I read a blog, this morning, about psychopaths. In this article, they reckoned that you could spot a psychopath by a number of tell-tale characteristics. These included changing persona and leaving people that had invested their emotions, love and even finances in reaching the pyschopath’s wild-eyed, messianic goal in the dust. Psychopaths, as we all know, are dangerous people to be around. They have God complexes. The set themselves unrealistic projects and goals and eventually abandon them. They are heroes, hard-wired to hurt you, according to the blog. Here is a link to it:
That got me to thinking how many artists behave in this way, characterised by this blogger as psychopathic. Maybe the characterisation is closer than we think. We all know of artists that seem to callously discard acolytes and change their direction and whole persona. It’s almost de-rigeur for artists to behave in this way. I’m not saying it’s right, but it’s a caricature we recognise.
I have a theory (and it is just a theory) that the behaviour these artists exhibit is more readily understood, if you frame the problem around the idea of fear. In this framework, the actions seem less calculating, irrational and evil. They might even be understandable and paint the artist in a sympathetic light. You be the judge.
Imagine you are the sort of person that strives to make something of themselves, be somebody better than they believe themselves to actually be and set themselves some massive, hard to reach goal to prove to themselves (and others) that they really are what they want to be. They might put on an air of superiority, “to make themselves appear enlightened and with a sense of deep moral wisdom and compassion”. It might be all part of a supreme effort to convince themselves that they can reach this high standard, as a way of driving themselves forward toward it. After all, if you nail your shingle to the door saying you are a painter, then you are a painter, right?
The blog goes on to say, “Psychopaths will make the most incredibly ambitious plans including you as their right hand man or woman then, on a whim, discard those plans and move on to some other crusade that excludes you. Victims often alter their own life plans to help the psychopath reach their imaginary goals, resulting in appalling emotional, psychological and financial chaos for the victims, when the psychopath moves on.”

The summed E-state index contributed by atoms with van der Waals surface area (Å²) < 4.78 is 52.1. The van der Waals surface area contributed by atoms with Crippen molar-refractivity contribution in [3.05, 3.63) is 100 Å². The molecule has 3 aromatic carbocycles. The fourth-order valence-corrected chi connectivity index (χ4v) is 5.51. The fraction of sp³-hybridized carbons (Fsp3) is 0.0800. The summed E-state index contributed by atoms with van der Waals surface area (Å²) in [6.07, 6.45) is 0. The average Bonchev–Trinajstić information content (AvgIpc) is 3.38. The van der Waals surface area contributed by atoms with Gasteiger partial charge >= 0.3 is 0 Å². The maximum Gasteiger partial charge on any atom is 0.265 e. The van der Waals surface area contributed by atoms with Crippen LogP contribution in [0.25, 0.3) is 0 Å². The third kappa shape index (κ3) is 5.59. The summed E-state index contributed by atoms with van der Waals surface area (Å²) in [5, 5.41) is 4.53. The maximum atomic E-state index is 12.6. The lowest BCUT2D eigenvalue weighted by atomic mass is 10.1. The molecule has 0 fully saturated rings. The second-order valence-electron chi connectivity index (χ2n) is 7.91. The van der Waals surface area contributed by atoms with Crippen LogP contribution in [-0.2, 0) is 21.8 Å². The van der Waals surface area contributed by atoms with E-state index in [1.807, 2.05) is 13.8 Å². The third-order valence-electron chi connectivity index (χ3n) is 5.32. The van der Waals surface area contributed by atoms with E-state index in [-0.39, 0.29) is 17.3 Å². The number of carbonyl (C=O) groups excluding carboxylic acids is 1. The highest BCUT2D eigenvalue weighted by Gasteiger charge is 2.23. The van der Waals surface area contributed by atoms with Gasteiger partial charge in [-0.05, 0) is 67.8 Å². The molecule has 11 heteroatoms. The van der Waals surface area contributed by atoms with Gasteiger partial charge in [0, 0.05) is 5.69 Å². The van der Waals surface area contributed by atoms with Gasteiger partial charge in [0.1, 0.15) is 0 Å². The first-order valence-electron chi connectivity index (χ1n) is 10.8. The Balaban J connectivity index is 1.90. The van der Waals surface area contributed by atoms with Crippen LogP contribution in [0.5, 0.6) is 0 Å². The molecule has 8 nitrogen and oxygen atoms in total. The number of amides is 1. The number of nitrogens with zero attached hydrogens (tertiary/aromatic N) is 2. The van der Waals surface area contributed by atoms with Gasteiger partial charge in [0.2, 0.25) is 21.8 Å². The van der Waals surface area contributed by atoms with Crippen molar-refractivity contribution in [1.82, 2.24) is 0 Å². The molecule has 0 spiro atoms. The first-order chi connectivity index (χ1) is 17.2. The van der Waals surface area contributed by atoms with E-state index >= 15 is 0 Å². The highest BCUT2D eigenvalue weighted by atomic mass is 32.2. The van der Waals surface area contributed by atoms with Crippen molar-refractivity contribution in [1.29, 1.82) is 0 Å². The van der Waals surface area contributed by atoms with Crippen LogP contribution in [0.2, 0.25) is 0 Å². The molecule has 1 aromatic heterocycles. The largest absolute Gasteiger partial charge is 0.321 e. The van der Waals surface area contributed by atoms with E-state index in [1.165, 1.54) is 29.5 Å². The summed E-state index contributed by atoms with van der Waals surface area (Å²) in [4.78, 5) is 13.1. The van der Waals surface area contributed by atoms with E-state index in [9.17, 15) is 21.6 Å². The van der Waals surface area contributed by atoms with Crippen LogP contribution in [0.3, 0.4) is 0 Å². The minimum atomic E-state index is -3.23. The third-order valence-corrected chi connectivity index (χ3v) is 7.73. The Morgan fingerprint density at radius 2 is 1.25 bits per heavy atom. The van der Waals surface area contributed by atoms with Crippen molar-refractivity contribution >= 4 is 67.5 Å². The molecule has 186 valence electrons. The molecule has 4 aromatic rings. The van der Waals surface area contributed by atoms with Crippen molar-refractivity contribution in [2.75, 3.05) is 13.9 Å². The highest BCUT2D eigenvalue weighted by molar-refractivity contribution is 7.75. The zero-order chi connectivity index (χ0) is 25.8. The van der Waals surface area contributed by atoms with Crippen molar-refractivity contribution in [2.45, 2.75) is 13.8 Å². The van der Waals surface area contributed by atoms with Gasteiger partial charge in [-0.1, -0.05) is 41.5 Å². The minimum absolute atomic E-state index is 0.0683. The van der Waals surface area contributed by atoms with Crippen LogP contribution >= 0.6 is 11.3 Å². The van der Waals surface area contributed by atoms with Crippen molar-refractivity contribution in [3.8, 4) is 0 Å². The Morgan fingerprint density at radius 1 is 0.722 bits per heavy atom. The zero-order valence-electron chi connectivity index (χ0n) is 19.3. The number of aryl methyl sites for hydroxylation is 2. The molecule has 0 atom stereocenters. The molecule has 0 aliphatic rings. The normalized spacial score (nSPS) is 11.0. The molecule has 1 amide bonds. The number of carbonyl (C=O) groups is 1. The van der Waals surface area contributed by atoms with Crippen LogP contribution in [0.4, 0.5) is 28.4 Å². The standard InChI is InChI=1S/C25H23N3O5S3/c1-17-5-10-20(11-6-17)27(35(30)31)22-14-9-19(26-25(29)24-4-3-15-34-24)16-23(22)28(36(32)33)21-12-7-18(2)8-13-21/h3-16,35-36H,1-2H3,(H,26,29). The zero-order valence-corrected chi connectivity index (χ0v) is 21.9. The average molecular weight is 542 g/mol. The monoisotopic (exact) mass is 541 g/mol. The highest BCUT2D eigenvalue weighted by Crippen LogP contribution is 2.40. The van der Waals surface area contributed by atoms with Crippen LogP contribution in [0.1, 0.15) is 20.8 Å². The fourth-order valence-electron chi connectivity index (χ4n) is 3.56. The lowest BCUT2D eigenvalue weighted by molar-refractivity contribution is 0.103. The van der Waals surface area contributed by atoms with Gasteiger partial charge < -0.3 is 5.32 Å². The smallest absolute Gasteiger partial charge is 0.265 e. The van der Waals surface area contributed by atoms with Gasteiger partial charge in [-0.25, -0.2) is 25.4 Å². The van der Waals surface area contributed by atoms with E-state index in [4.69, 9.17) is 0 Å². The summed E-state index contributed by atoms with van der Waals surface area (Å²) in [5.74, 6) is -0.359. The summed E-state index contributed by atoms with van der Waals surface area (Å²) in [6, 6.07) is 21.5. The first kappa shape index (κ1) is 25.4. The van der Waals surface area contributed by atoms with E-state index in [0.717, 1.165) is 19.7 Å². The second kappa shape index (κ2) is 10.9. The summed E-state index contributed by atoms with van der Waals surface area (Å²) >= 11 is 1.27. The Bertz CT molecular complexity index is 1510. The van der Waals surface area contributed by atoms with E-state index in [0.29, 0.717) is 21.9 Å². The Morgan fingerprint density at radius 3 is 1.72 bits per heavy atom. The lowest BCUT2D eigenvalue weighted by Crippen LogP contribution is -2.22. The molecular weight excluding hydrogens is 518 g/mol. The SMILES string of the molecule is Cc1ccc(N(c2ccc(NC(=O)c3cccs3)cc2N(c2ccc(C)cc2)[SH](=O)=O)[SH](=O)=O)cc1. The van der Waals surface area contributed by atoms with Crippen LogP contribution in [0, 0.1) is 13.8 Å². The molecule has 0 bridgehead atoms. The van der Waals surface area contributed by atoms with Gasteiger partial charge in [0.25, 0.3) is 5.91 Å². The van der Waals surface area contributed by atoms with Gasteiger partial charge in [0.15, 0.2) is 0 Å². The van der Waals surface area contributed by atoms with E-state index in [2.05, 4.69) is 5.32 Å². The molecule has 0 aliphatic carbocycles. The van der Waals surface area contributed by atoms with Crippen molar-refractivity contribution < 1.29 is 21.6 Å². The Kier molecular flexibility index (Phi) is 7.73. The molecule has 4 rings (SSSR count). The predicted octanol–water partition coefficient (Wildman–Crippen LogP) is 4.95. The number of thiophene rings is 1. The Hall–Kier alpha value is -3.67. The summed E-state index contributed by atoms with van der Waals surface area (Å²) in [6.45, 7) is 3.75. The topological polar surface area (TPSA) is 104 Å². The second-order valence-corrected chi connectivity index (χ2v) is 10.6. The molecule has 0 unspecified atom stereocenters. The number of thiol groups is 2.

Unfortunately, many artists (and psychopaths) abandon their grand plans without warning. The blog’s author writes: “They now see no further benefit in playing this part and have moved on to a new role. It is just business. You are treated to a completely new, cold and emotionless persona.” Could it be that the person simply got cold feet? Could it be that they became so fearful of failing to reach their ideal, that the only psychological protection they could find was to change the entire fabric of their lives, suddenly, to avoid the pain of feeling the project was a failure? Could it be that all of those people that believed in them are now painful, pointed reminders of their failure to be who they want to be?
Imagine how crushing and devastating it must be to wake up one morning and decide that you cannot face the fear of failing to be the person you want to be. How would you react? Would you want to spend time with your fans and supporters, or withdraw into some other persona and life? In some senses, the actions of these people isn’t quite as irrational and random as it at first seems. They have failed, due to their fear of failure and have changed tack simply to protect themselves from complete psychological destruction. They may feel the weight of the hurt and pain they cause others that believe in them – perhaps too acutely. The same defence mechanism that protects them from their own self-disappointment now makes them cold and distant from the people that loved them most. It’s all too painful to face.
It may be remotely possible that the difference between a successful artist (or human being) and a psychopath that leaves broken hearts and lives in their wake, is that the former had the courage to see their grand plan through. That, or the difference is that the former are content with their own failings, vulnerabilities and the possibility that they may not ever live up to their ideal, yet they can feel comfort in knowing they aspire and try to be something better and they take that as a result.
Facing your own fallibilities, vulnerabilities, failings, shortcomings and realising you may never reach your ideal takes courage. Lots of courage. It may be that having the courage to fail and the courage to face your failures as a step forward in disguise is what separates the psychopath from the non-psychopath.
If you are an artist and you fear never being good enough, never impressing enough people, never finding an audience or never reaching your own ideal, have the courage to realise you’re only human and that there is great credit in even trying to do what you do. It matters to those around you that love you and support you in your work. You owe them a duty of care. Be brave enough to embrace failure as heartily as you would embrace success and know that both can be the making of you.
Ironically, the courage to fail paves the road to success.